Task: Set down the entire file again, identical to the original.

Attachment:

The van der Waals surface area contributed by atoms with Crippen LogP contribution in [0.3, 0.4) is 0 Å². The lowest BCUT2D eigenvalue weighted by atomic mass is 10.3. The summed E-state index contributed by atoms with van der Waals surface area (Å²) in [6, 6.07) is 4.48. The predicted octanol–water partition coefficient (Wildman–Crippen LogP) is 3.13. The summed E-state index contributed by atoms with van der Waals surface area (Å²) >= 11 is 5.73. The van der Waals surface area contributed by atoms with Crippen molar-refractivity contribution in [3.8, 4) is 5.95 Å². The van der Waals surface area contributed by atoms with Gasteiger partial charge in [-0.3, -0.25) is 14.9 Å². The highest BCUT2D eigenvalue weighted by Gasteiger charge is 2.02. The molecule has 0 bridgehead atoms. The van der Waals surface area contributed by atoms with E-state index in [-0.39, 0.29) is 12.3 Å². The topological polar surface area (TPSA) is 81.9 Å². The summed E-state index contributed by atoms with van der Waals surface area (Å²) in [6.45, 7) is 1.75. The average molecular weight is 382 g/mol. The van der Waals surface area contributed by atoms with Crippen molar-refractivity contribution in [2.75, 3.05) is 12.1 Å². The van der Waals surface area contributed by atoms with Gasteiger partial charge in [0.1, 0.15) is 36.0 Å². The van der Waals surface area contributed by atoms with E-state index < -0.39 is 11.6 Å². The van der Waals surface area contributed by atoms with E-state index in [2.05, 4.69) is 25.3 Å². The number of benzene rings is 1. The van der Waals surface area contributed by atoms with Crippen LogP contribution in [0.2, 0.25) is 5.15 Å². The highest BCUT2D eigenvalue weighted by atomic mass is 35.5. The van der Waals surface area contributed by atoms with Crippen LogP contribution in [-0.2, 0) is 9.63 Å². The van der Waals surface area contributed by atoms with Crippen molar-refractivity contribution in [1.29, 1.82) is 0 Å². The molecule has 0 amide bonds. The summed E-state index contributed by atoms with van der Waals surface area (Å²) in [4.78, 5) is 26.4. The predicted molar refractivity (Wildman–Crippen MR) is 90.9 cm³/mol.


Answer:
The van der Waals surface area contributed by atoms with Crippen LogP contribution in [0.3, 0.4) is 0 Å². The lowest BCUT2D eigenvalue weighted by atomic mass is 10.3. The summed E-state index contributed by atoms with van der Waals surface area (Å²) in [6, 6.07) is 4.48. The predicted octanol–water partition coefficient (Wildman–Crippen LogP) is 3.13. The summed E-state index contributed by atoms with van der Waals surface area (Å²) >= 11 is 5.73. The van der Waals surface area contributed by atoms with Crippen molar-refractivity contribution in [3.8, 4) is 5.95 Å². The van der Waals surface area contributed by atoms with Gasteiger partial charge in [-0.3, -0.25) is 14.9 Å². The highest BCUT2D eigenvalue weighted by Gasteiger charge is 2.02. The molecule has 0 bridgehead atoms. The van der Waals surface area contributed by atoms with E-state index in [-0.39, 0.29) is 12.3 Å². The topological polar surface area (TPSA) is 81.9 Å². The summed E-state index contributed by atoms with van der Waals surface area (Å²) in [6.45, 7) is 1.75. The average molecular weight is 382 g/mol. The van der Waals surface area contributed by atoms with Crippen molar-refractivity contribution in [2.75, 3.05) is 12.1 Å². The van der Waals surface area contributed by atoms with Gasteiger partial charge in [0.1, 0.15) is 36.0 Å². The van der Waals surface area contributed by atoms with E-state index < -0.39 is 11.6 Å². The van der Waals surface area contributed by atoms with E-state index in [2.05, 4.69) is 25.3 Å². The number of benzene rings is 1. The van der Waals surface area contributed by atoms with Crippen LogP contribution in [0.2, 0.25) is 5.15 Å². The highest BCUT2D eigenvalue weighted by atomic mass is 35.5. The van der Waals surface area contributed by atoms with Crippen LogP contribution in [-0.2, 0) is 9.63 Å². The van der Waals surface area contributed by atoms with Crippen molar-refractivity contribution in [1.29, 1.82) is 0 Å². The molecule has 0 amide bonds. The summed E-state index contributed by atoms with van der Waals surface area (Å²) in [4.78, 5) is 26.4. The predicted molar refractivity (Wildman–Crippen MR) is 90.9 cm³/mol.